“When you target one industry the way they are with this bill, that’s bad policy no matter what the industry you’re targeting,” said Satoshi Action Fund CEO Dennis Porter.
Roughly 100 people answered the call from the crypto advocacy groups Chamber of Digital Commerce, Satoshi Action Fund, and Texas Blockchain Council to show Texas lawmakers they were against legislation targeting crypto mining firms.
Gathering at the Texas Capitol in Austin on April 25, crypto enthusiasts, state lawmakers, industry leaders, and even a few members of the Capitol Police met to discuss the possible future of Bitcoin mining in the Lone Star State should Senate Bill 1751 move through the legislature. The proposed legislation would amend sections of Texas’ utilities and tax code to add restrictions for crypto mining companies.
The bill passed the Texas Senate Committee on Business and Commerce as well as through a vote on the Senate floor. As of April 24, the state’s House of Representatives had conducted a first reading of the legislation, whereupon it moved to the Committee on State Affairs.
Under the current version of SB 1751, crypto mining firms participating in a program intended to compensate them for load reductions on the state’s power grid through the Electric Reliability Council of Texas would have their incentives capped at 10%. In addition, certain companies operating data centers would also not receive an abatement on state taxes starting in September 2023.
“The fights about mining aren’t really about mining,” Perianne Boring, CEO of the Chamber of Digital Commerce, said to Cointelegraph at the event. “It’s not really about environmental concerns. What it’s really about is controlling energy use.” She clarified:
“Bitcoin mining is a way for regulators to set a new precedent to say who is allowed to purchase energy, who is allowed to purchase power and how you are allowed to use it in a free society.”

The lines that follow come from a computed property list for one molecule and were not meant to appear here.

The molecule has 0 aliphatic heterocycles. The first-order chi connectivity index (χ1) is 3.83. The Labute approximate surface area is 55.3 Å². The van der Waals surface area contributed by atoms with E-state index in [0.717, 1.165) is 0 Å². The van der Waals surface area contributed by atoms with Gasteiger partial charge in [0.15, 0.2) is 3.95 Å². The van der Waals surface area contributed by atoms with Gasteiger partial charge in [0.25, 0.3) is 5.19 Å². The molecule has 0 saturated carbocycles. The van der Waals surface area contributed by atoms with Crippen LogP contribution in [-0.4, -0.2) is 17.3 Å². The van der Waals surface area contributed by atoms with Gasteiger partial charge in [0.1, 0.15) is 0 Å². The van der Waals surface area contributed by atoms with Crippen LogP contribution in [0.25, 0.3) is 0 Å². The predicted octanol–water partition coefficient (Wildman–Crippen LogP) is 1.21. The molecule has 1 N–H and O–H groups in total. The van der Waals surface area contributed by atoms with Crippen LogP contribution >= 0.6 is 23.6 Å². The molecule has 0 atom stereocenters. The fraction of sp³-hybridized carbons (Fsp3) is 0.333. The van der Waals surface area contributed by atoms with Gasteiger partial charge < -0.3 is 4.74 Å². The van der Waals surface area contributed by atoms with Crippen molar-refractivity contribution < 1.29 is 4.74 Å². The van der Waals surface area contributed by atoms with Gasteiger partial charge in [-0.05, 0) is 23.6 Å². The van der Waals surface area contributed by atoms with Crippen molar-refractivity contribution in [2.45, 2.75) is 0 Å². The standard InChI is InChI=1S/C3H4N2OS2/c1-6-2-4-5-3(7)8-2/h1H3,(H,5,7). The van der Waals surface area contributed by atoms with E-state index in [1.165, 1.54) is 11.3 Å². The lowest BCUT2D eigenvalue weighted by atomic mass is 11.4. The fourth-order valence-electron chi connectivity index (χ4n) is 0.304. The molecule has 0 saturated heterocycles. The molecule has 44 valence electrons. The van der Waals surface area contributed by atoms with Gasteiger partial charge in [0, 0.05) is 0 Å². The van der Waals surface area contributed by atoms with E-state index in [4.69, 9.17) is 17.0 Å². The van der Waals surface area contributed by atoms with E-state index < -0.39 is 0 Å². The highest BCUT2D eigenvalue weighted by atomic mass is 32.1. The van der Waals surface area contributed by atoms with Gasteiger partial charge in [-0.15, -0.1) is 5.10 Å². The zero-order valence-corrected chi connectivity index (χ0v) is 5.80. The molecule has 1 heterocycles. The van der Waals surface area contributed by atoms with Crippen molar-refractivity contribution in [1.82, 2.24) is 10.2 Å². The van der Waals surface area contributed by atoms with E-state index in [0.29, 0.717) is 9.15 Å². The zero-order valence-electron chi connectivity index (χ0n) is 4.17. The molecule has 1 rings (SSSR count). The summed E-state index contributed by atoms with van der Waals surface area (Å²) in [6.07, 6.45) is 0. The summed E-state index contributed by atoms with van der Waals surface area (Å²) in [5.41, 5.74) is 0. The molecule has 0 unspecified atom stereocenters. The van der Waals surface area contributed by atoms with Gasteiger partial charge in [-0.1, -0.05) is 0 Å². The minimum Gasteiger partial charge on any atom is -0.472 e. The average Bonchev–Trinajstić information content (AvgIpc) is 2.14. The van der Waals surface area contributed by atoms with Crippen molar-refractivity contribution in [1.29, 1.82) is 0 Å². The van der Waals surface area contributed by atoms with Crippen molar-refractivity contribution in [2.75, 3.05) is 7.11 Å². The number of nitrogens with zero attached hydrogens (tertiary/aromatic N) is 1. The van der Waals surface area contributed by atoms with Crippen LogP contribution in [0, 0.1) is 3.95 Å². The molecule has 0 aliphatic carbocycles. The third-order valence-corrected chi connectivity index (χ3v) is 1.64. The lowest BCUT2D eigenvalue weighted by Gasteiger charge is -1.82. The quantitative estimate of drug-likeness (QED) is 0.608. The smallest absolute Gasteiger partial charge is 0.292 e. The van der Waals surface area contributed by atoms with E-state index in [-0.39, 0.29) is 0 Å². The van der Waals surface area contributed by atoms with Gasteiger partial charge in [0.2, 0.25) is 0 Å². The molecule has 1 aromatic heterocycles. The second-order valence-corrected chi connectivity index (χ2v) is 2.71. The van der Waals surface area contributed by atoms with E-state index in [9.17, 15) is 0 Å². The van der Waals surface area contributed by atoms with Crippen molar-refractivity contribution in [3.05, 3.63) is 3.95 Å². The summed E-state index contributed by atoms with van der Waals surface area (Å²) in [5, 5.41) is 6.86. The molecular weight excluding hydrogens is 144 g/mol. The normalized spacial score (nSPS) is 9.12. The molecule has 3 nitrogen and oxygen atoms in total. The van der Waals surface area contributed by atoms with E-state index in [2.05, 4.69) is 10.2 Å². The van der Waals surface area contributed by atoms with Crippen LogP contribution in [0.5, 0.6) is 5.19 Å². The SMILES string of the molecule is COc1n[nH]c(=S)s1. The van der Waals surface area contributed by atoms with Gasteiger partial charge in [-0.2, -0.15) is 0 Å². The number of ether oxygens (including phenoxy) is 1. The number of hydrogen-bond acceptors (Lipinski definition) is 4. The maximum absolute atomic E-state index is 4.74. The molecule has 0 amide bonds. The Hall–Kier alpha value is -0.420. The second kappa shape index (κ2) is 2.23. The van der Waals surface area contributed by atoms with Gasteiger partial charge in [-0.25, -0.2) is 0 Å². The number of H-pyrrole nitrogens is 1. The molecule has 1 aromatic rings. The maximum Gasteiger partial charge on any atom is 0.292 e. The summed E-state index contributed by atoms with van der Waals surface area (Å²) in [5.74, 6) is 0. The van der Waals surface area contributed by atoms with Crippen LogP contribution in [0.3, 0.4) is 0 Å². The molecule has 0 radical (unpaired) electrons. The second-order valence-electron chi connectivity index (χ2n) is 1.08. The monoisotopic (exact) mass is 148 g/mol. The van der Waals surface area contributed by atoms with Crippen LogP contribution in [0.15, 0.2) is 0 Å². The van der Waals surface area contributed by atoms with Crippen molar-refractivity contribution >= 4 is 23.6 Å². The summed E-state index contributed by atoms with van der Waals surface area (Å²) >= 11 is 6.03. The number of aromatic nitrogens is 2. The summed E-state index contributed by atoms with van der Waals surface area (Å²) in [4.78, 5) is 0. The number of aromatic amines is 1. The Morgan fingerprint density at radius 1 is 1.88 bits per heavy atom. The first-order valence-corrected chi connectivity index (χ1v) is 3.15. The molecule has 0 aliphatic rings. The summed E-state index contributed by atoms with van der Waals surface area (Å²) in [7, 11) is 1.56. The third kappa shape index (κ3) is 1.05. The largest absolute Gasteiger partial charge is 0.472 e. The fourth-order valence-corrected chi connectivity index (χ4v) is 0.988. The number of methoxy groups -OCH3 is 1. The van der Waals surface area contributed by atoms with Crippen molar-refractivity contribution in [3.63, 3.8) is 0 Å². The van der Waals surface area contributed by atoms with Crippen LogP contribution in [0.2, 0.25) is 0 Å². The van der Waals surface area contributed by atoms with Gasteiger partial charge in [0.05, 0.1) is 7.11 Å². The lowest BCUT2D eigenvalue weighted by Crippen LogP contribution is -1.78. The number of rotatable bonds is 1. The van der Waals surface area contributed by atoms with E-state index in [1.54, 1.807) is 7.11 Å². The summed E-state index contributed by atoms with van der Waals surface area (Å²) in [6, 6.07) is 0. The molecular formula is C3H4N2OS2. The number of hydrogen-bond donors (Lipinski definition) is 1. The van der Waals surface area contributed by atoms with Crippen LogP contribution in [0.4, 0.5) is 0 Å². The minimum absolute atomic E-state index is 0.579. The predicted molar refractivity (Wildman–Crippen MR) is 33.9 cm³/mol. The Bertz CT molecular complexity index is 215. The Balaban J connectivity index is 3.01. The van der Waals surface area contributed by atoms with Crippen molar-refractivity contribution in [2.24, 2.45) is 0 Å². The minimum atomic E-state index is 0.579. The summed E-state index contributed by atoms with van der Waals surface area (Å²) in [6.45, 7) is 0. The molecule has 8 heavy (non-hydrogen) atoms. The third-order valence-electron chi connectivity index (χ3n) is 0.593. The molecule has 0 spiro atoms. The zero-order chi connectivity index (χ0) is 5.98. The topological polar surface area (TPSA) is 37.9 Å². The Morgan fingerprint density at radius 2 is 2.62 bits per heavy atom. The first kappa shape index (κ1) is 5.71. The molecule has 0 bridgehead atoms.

If passed, the bill could potentially threaten mining operations for many firms in Texas, a major player in the BTC hash rate following China’s crackdown. Riot Platforms and White Rock Management run mining rigs in Texas. However, Argo Blockchain and Mawson Infrastructure Group have announced plans to sell their Texas facilities to Galaxy Digital and a Singapore-based fund manager, respectively.
Satoshi Action Fund CEO Dennis Porter said he had been monitoring the movement of the Texas bill, discussing its potential impact with local lawmakers. According to Porter, who advocates for pro-crypto legislation with policymakers across the United States, much of the pushback on mining is usually at the county level rather than state — one exception being New York’s Proof-of-Work mining moratorium passed in 2022.
“When you target one industry the way they are with this bill, that’s bad policy no matter what the industry you’re targeting,” Porter said to Cointelegraph. “It’s not a ban [like New York’s] but it is very much limiting the space and will hurt the growth of Bitcoin mining.”
Porter added that even though SB 1751 hadn’t been signed into law, it could potentially discourage investors from coming into the state. He said he had seen many policymakers respond to crypto and blockchain based on complaints rather than the innovative aspects of the technology.
“You shouldn’t punish the whole industry because one bad actor comes in […] What we want to see is policy and regulations that acknowledge these bad actors and try to limit their ability to come into the space but doesn’t just kill the whole industry overnight.”
The Consensus 2023 conference will be taking place in Austin from April 26-28 featuring speakers from across the crypto and blockchain space.